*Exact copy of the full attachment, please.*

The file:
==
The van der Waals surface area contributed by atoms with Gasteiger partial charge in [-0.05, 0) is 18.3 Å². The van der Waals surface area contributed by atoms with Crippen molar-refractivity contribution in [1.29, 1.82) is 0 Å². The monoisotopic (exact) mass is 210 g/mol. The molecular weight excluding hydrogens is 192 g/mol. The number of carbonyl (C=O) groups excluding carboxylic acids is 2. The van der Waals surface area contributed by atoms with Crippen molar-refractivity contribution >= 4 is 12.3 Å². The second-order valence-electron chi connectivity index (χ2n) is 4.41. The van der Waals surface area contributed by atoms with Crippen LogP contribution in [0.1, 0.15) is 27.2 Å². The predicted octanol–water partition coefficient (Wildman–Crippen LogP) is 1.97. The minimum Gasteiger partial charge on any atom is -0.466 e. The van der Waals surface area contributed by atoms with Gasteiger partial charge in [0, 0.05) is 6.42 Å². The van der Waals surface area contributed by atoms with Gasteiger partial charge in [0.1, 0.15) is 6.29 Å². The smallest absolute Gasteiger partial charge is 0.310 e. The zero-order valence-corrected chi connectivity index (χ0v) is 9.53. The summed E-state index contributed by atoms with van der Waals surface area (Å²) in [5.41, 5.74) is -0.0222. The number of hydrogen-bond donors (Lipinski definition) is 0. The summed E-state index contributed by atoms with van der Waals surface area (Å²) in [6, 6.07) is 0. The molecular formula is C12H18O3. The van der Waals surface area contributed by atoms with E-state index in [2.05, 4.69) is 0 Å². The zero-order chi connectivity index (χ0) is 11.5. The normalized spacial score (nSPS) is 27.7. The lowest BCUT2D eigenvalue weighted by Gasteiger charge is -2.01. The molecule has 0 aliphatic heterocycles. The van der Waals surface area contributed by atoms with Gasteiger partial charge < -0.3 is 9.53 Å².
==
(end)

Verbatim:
The van der Waals surface area contributed by atoms with Gasteiger partial charge in [-0.05, 0) is 18.3 Å². The van der Waals surface area contributed by atoms with Crippen molar-refractivity contribution in [1.29, 1.82) is 0 Å². The monoisotopic (exact) mass is 210 g/mol. The molecular weight excluding hydrogens is 192 g/mol. The number of carbonyl (C=O) groups excluding carboxylic acids is 2. The van der Waals surface area contributed by atoms with Crippen molar-refractivity contribution >= 4 is 12.3 Å². The second-order valence-electron chi connectivity index (χ2n) is 4.41. The van der Waals surface area contributed by atoms with Crippen LogP contribution in [0.1, 0.15) is 27.2 Å². The predicted octanol–water partition coefficient (Wildman–Crippen LogP) is 1.97. The minimum Gasteiger partial charge on any atom is -0.466 e. The van der Waals surface area contributed by atoms with Gasteiger partial charge in [0, 0.05) is 6.42 Å². The van der Waals surface area contributed by atoms with Gasteiger partial charge in [0.1, 0.15) is 6.29 Å². The smallest absolute Gasteiger partial charge is 0.310 e. The zero-order valence-corrected chi connectivity index (χ0v) is 9.53. The summed E-state index contributed by atoms with van der Waals surface area (Å²) in [5.41, 5.74) is -0.0222. The number of hydrogen-bond donors (Lipinski definition) is 0. The summed E-state index contributed by atoms with van der Waals surface area (Å²) in [6, 6.07) is 0. The molecular formula is C12H18O3. The van der Waals surface area contributed by atoms with E-state index in [2.05, 4.69) is 0 Å². The zero-order chi connectivity index (χ0) is 11.5. The normalized spacial score (nSPS) is 27.7. The lowest BCUT2D eigenvalue weighted by Gasteiger charge is -2.01. The molecule has 0 aliphatic heterocycles. The van der Waals surface area contributed by atoms with Gasteiger partial charge < -0.3 is 9.53 Å².